September 14, 2021
Antibiotic-resistant bacteria are on the rise globally, threatening animal and human health. While trends in antimicrobial resistance (AMR) in bacteria from terrestrial animals are increasingly studied, AMR in aquatic animals destined for human consumption is seldom documented. The aquaculture and fisheries industry is experiencing rapid growth, and aquatic animals are now the fastest-growing food animal sector globally. Asia contributes the largest share of this production—over two-thirds of global output. In a study in Nature Communications, researchers address this blind spot, reviewing current evidence on AMR in farmed and wild-caught aquatic food animals over two decades in Asia, the world’s most productive aquaculture and fisheries region.
What We Found:
Researchers reviewed 749 point prevalence surveys of antimicrobial resistance from aquatic food animals in Asia between 2000 and 2019. The resulting dataset was used to establish a baseline of multi-drug resistance and map resistance in freshwater and marine systems, providing an initial assessment of the geographic distribution of resistance hotspots from aquatic animals entering the human food supply.
The study used the percentage of antimicrobial compounds with resistance exceeding 50% (P50) in each survey as a summary metric of multi-drug resistance. Elevated levels of multi-drug resistance (33%) are already present in farmed aquatic animals intended for human consumption. By contrast, multi-drug resistance from wild-caught animals decreased sharply between 2000 and 2019, from 52% to 22%, although the authors caution that data from capture fisheries were scarce, and additional work is needed to document resistance trends and influencing factors in wild-caught fish.
Concerning levels of resistance to medically important antimicrobials were identified in foodborne pathogens. In these pathogens, a dual-threat profile was identified, marked by high rates of resistance to first-line antimicrobials (penicillins, sulfonamides, tetracyclines) as well as an erosion of last-resort therapeutic options for foodborne Vibrio and Aeromonas spp. infections. Across all surveys from Gram-negative bacteria in the study, the mean colistin resistance was 41.3%.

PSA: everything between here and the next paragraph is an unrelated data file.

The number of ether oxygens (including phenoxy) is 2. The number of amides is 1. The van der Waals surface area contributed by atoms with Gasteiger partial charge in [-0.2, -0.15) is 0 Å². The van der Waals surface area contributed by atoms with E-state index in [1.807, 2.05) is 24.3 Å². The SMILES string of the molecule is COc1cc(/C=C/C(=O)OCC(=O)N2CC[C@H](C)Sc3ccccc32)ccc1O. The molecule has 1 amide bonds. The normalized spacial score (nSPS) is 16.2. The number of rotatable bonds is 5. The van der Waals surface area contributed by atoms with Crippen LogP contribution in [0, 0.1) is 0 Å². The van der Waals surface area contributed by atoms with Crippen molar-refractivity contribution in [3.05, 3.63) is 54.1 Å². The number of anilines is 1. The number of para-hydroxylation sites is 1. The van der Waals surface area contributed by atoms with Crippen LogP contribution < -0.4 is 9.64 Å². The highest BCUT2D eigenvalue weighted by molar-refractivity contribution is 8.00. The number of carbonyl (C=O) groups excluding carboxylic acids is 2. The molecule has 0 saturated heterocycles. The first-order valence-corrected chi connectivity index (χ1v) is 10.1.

The study revealed that hotspots of AMR correspond to areas experiencing rapid aquaculture and fisheries growth. Freshwater hotspots of multi-drug resistance were identified along Asia’s major river systems; marine water hotspots were located in northeastern and southern China and coastal India on the Arabian Sea and Bay of Bengal between India and Sri Lanka.
The research further identified central and eastern China; the western and central regions of India, and along the Indo-Gangetic Plain; and Indonesia as areas that would benefit most from increased surveillance efforts.
“This work is, to our knowledge, the largest synthesis of resistance data from cultured and wild-caught aquatic food animals to date in Asia. Our findings could help governments and international organizations set priorities to upscale surveillance across the continent,” said CDDEP co-author and ETH Zürich Professor Thomas Van Boeckel.
Why It Matters:
Antimicrobial resistance has been recognized by the United Nations General Assembly as a major risk because of its harmful consequence for human and animal health, sustainable development, and the long-term viability of food production industries.
To date, limited visibility on antimicrobial resistance in a high-growth aquaculture and fisheries industry in Asia has precluded targeted interventions. The research contributes to the broader picture of resistance in bacteria from aquatic food animals. Taken together, the results suggest that aquatic food animal production may serve as an under-appreciated route for transmission of antimicrobial-resistant bacteria from aquatic animals and their environment to humans.
Amongst the key takeaways from this study is the persistently high rate of multi-drug resistance in cultured fish destined for human plates over the last twenty years in Asia, a region that produces 90% of the world’s farmed fish. Furthermore, the relative scarcity of surveys identified in the review points to a need for systematic AMR surveillance, particularly from the most heavily consumed aquatic animals.
Maps of multi-drug resistance in freshwater and marine environments provide an evidence base for policymakers across Asia to direct interventions, establish measurable, time-bound AMR reduction targets, and inform prioritization of future surveillance efforts.
Antibiotics are amongst the cornerstones of modern medicine. This research provides further evidence that we are dangerously close to losing the precious gift of these medicines.
“Our work highlights the necessity for urgent solutions. The findings underscore a need for increased surveillance to inform targeted risk-reduction strategies, and immediate action to secure healthy aquatic environments and sustainable food production systems without reliance on routine antimicrobial use,” said study author Daniel Schar of the Université Libre de Bruxelles.
The article titled “Twenty-year trends in antimicrobial resistance from aquaculture and ﬁsheries in Asia” can be accessed online at Nature Communications